When a government brings in a new mechanism through which to tax an activity it is 100/1 on that it is for the government’s benefit rather than for the poor sap that has to pay it. Such has been the case with Machine Games Duty (MGD).

MGD was introduced in February 2013 as a replacement for Amusement Machines Licence Duty (AMLD).
At the time the government stated that MGD was designed to be “revenue neutral” when it replaced AMLD. But it never said for whom it was designed to be revenue neutral.
The gambling industry assumed it meant revenue neutral for operators. In fact it meant revenue neutral for government.
MGD was initially set at a higher rate of 20% and a lower rate of 5% (for lower staking gaming machines).
Under the AMLD system, VAT was also paid on takings from gaming machines. MGD replaced both AMLD and VAT for gaming machines with cash prizes.
A prevailing view was that MGD was being introduced at 20% as revenge by the government for all the VAT repayment claims it has faced from gambling operators. The belief was that MGD is designed to “future-proof machines against further VAT claims”. 

Former Economic Secretary to the Treasury Chloe Smith stated: “we have to undertake to protect the tax base in light of ongoing legal challenges”. This comment provoked anger amongst gambling operators because this tax argument was not raised in the consultation or discussions with government on MGD.
Can it be a coincidence that some of the biggest winners in the VAT reclaim cases are now some of the biggest losers in the impact of MGD on their business. 

The 2014 Budget only made the situation worse when a new higher rate of MGD was announced at 25% of gross profits.
The Association of British Bookmakers was clear on the impact it would have:
“Thirty percent of our shops, and many are small family run businesses, make less than £300 in profit a week. This knee jerk and ill-considered tax raid means their futures are now on the line.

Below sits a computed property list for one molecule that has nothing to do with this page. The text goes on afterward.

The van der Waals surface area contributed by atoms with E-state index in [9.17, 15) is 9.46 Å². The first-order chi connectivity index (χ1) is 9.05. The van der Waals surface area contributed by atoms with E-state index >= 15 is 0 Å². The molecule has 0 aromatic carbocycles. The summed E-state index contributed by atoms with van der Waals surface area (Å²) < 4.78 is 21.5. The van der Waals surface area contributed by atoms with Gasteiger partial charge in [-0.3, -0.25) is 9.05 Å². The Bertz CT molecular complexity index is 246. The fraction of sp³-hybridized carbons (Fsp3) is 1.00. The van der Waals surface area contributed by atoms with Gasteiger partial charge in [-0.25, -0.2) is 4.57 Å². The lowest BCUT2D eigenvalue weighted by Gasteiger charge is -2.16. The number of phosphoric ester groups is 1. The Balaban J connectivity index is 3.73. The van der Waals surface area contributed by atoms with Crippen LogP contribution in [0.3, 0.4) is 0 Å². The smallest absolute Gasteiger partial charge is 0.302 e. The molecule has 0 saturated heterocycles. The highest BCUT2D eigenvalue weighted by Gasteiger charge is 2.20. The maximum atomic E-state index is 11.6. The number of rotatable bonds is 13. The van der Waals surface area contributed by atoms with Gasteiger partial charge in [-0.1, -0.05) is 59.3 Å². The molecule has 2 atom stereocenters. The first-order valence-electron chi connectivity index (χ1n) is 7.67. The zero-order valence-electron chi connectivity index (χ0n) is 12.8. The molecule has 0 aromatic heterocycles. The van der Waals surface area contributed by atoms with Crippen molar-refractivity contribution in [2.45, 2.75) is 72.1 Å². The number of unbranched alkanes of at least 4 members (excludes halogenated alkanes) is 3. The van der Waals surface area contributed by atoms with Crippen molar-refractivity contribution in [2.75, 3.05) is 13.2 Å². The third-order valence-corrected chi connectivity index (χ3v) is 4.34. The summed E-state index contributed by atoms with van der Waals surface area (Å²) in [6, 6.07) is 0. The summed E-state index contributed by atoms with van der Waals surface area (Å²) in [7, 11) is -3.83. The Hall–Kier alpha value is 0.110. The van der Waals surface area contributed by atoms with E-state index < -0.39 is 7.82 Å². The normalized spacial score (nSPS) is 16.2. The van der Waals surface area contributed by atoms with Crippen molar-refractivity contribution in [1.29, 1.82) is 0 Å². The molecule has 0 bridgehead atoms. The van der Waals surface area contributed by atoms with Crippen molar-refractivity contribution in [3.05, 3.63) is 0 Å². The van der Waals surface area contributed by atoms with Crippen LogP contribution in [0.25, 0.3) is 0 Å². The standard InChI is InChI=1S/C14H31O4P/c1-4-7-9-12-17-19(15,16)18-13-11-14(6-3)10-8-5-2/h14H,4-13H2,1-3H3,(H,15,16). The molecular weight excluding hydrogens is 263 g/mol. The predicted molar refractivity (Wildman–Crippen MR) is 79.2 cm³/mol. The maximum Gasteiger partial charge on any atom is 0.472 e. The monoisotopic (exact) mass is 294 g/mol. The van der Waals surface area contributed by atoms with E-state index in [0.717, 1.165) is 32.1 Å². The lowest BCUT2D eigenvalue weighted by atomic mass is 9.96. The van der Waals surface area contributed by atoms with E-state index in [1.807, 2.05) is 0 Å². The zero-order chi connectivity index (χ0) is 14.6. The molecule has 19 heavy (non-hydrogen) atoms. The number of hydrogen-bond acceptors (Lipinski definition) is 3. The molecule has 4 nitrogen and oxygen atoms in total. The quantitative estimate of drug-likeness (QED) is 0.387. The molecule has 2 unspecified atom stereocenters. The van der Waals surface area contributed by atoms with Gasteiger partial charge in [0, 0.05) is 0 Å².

The licensed bookmaking industry is the only sector in the UK that pays more in tax than it generates in profits. The Government’s desire to continue to soak the industry undermines our ability to continue to support horse and greyhound racing.”

  

GBGC UK Machine Games Duty
The government’s own figures show the impact of the change in tax base. In 2012 AMLD (excluding VAT payments) brought the government GB£ 182 million in revenue. In 2013 the 11 months under MGD brought in GB£ 355 million (provisional figure February – December) plus GB£ 11.6 million in AMLD from the start of the year – a total of GB£ 367 million for the year.
Removing the element of VAT from gaming machines’ tax mechanism has certainly made it easier for the government to increase the tax rate of MGD whenever it feels the need. The new 25% rate of MGD will come into force in 2015 and, as a result of this higher rate, the Treasury forecasts that in the fiscal year 2015/2016 it will earn an extra GB£ 75 million from MGD and an extra GB£ 335 million over the five year period to 2018/2019.
And that’s how “revenue neutral” works.